Relationship Value Management

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Literature Review

The purpose of this chapter is to provide the theoretical background to the topic of employer branding and internal marketing. First relationship value management will be explained followed by employer branding with discussing ways to attract employees and ending by a section on internal marketing which aims at the retain part. The chapter also intend to review previous research in these fields of employer branding, internal marketing and internal communication.

Relationship Value Management

Relationship value management clearly states the important role employees have within a company (Payne & Holt, 2001). The following sections will show the composition within a company and the employees. It will also show the link between employer branding and internal marketing.

The 6 Markets Model

Relationship marketing has increased in interest during the last decade (Payne & Holt, 2001) as marketing has moved from transactional marketing to relationship marketing (Christopher, Payne & Ballantyne, 2008). Relationship marketing understands the benefits of customer retention, puts efforts into relationships and explains internal marketing as a key for being able to achieve success in external markets (Christopher et al., 2008). Relationship marketing has also developed the idea that marketing focuses on multiple markets instead of only the customers. The aim of marketing is still to have profitable customers, however to be able to achieve profitable customers, all markets needs to be targeted as several of them are directly or indirectly involved with the customers (Christopher et al., 2008).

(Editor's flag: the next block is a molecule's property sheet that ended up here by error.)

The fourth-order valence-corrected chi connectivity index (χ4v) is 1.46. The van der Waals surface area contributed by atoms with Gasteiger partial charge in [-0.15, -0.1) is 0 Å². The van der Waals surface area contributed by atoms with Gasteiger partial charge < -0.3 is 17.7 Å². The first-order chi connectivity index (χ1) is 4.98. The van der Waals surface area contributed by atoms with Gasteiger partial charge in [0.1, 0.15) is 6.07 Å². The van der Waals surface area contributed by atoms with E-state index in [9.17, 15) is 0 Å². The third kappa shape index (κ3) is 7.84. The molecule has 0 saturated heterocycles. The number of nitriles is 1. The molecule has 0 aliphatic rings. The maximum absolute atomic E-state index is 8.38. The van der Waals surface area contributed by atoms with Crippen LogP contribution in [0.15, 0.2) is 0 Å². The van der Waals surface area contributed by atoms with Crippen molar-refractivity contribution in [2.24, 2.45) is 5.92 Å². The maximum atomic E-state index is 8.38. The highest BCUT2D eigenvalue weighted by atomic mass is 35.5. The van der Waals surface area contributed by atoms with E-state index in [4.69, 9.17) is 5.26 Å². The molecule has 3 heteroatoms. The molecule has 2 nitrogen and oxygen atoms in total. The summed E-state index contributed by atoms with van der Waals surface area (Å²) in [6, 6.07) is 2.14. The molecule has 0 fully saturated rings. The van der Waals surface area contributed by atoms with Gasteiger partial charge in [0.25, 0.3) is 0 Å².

Nowadays customers not only base their businesses on the cheapest supplier, but on the supplier that offers the greatest value (Christopher et al., 2008). Duchessi (2002) suggests that customer value is the key to success in today’s businesses.
Creating value through relationships is called relationship value management (Payne & Holt, 2001).
According to Payne and Holt (2001), a company has six stakeholder markets including customer, internal, supplier/alliance, referral, influence and recruitment markets. The ideas about the number of stakeholder groups are many, for example Gummesson (1999) suggests that 30 stakeholder groups are available however the most commonly used refers to six stakeholders. The six stakeholder model was originally created by Christopher, Payne and Ballantyne (1991). The stakeholders are the same in Christopher et al. (1991) and Payne and Holts (2001) model except that employee markets has been renamed as recruitment markets by Payne and Holt (2001). All markets are explained under heading 2.1.2.

Relationship value

The stakeholder group has then, as can be seen in figure 2, been classified by Payne and Holt (2001) into three larger groups including customers, external and employee stakeholders. These groups are the most important stakeholders and involve all six of the markets in Figure 1. To create value and to improve the performance of the organization all the three stakeholder groups has to be a focus. The wheel of the model is value and to be able to create value for one group the other two also needs to be considered (Payne et al., 2005).